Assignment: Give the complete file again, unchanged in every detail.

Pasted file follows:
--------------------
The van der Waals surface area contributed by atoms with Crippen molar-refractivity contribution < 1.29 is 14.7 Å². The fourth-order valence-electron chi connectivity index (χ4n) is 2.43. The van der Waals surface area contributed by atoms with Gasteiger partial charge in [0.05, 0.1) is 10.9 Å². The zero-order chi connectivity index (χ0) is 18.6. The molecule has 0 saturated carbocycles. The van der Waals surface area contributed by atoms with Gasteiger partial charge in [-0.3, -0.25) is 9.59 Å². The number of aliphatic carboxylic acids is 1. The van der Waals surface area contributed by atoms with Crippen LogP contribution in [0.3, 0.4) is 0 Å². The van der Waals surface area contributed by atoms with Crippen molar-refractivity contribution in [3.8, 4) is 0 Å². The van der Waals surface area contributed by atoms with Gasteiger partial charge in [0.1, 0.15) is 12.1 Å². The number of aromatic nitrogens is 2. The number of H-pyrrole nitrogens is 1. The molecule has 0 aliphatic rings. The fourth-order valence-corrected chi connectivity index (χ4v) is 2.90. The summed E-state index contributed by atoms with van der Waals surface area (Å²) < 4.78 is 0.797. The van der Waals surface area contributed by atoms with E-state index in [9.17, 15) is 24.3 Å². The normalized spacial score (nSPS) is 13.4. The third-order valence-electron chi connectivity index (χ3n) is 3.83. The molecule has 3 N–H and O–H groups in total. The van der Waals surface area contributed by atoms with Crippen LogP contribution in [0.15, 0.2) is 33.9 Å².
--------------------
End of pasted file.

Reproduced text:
The van der Waals surface area contributed by atoms with Crippen molar-refractivity contribution < 1.29 is 14.7 Å². The fourth-order valence-electron chi connectivity index (χ4n) is 2.43. The van der Waals surface area contributed by atoms with Gasteiger partial charge in [0.05, 0.1) is 10.9 Å². The zero-order chi connectivity index (χ0) is 18.6. The molecule has 0 saturated carbocycles. The van der Waals surface area contributed by atoms with Gasteiger partial charge in [-0.3, -0.25) is 9.59 Å². The number of aliphatic carboxylic acids is 1. The van der Waals surface area contributed by atoms with Crippen LogP contribution in [0.3, 0.4) is 0 Å². The van der Waals surface area contributed by atoms with Crippen molar-refractivity contribution in [3.8, 4) is 0 Å². The van der Waals surface area contributed by atoms with Gasteiger partial charge in [0.1, 0.15) is 12.1 Å². The number of aromatic nitrogens is 2. The number of H-pyrrole nitrogens is 1. The molecule has 0 aliphatic rings. The fourth-order valence-corrected chi connectivity index (χ4v) is 2.90. The summed E-state index contributed by atoms with van der Waals surface area (Å²) < 4.78 is 0.797. The van der Waals surface area contributed by atoms with E-state index in [9.17, 15) is 24.3 Å². The normalized spacial score (nSPS) is 13.4. The third-order valence-electron chi connectivity index (χ3n) is 3.83. The molecule has 3 N–H and O–H groups in total. The van der Waals surface area contributed by atoms with Crippen LogP contribution in [0.15, 0.2) is 33.9 Å².